TORONTO—A new proposal has been brought forth for the lower concourse, underneath the Great Hall at Toronto’s Union Station, that envisions "a dynamic, customer-focused experience that includes engaging the top restauranteurs, retailers and cultural institutions of the City," explains a report.
The City of Toronto’s government management committee recently approved the proposal, which was requested by the head lessee at Union Station, Osmington Inc.
The enhancement being proposed by Osmington and the Real Estate Services Division for Union Station is being supported by city staff, with a report stating the vision is "bold and based in high quality design that will attract sponsors, retailers and cultural events to the Station. Staff have carefully reviewed the proposal and financials, and believe that this initiative will benefit both Union Station and the City."
The report recommends to council, which still has to give final approval, that an amendment be made to the 2009 lease agreement between the city and Osmington to allow the company to "fund, design and construct enhancements to Union Station that will make it a city-wide destination for dining, retail, events and culture," the report reads.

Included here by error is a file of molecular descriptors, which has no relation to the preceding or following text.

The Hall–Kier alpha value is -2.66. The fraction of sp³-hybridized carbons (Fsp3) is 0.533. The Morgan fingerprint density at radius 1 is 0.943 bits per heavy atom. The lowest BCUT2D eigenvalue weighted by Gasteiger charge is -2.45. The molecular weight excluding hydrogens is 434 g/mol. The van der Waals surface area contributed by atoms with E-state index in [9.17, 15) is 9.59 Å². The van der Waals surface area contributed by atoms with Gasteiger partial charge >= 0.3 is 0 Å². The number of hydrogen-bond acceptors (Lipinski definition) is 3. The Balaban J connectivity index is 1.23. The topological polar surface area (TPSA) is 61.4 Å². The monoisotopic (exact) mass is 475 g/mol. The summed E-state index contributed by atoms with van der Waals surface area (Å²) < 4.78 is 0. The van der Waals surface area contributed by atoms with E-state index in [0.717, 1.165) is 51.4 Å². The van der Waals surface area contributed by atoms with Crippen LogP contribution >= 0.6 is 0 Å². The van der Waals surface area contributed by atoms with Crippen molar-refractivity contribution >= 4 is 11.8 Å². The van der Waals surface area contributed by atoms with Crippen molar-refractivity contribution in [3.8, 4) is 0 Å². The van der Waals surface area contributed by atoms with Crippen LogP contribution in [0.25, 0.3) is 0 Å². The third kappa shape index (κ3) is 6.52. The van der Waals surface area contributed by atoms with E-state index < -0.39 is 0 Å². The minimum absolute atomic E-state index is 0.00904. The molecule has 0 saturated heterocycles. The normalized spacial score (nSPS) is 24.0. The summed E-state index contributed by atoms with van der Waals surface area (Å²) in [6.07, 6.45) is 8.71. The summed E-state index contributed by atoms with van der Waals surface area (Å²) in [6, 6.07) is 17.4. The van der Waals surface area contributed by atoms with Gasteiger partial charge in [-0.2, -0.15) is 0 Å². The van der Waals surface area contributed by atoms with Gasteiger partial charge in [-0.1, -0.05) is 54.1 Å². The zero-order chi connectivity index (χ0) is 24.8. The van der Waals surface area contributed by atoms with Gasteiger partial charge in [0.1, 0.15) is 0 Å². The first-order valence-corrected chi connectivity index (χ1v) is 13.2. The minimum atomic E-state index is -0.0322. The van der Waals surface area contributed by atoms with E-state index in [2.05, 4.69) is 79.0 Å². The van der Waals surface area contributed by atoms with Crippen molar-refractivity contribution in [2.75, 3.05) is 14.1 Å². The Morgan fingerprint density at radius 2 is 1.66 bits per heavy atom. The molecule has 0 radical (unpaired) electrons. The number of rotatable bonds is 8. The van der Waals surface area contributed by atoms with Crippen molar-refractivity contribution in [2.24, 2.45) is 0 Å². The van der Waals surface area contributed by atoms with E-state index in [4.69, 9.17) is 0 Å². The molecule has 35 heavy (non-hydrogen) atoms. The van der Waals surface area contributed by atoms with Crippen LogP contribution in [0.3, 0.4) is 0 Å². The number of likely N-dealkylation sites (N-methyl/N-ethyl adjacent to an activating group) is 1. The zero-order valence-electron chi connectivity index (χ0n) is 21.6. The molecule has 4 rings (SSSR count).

The proposal has an estimated construction cost of $37 million, which includes a contingency of $5 million. According to the city report, the cost will be shared between Osmington, with 60 per cent, and the city at 40 per cent. However, the city’s 40 per cent portion will be covered by Osmington and recovered with revenue that’s generated from sponsorship and retail tenant percentage rent.
"The proposed enhancements do not require the city to use its own capital funding and presents no risk to the revenues that the City would receive in the absence of these enhancements," it reads.
While retail was already considered for this area of Union Station, the new plan does call for more food vendors and more space.
Osmington has retained a design team consisting of DIALOG Design, Partisans and GH+A for the design of the enhancements, which will result in 11,000 square feet of additional space.
"This team will implement the changes to the station when the necessary areas are turned over to Osmington by the Union Station Revitalization Project team," the report reads.
"This will minimize potential for interference between constructors and delays to the core revitalization program."
The revitalization at Union Station has made headlines because of delays and skyrocketing costs.
The initial price tag was $640 million, but has since risen to over $800 million. Substantial completion was scheduled for 2015, but is now slated for 2017.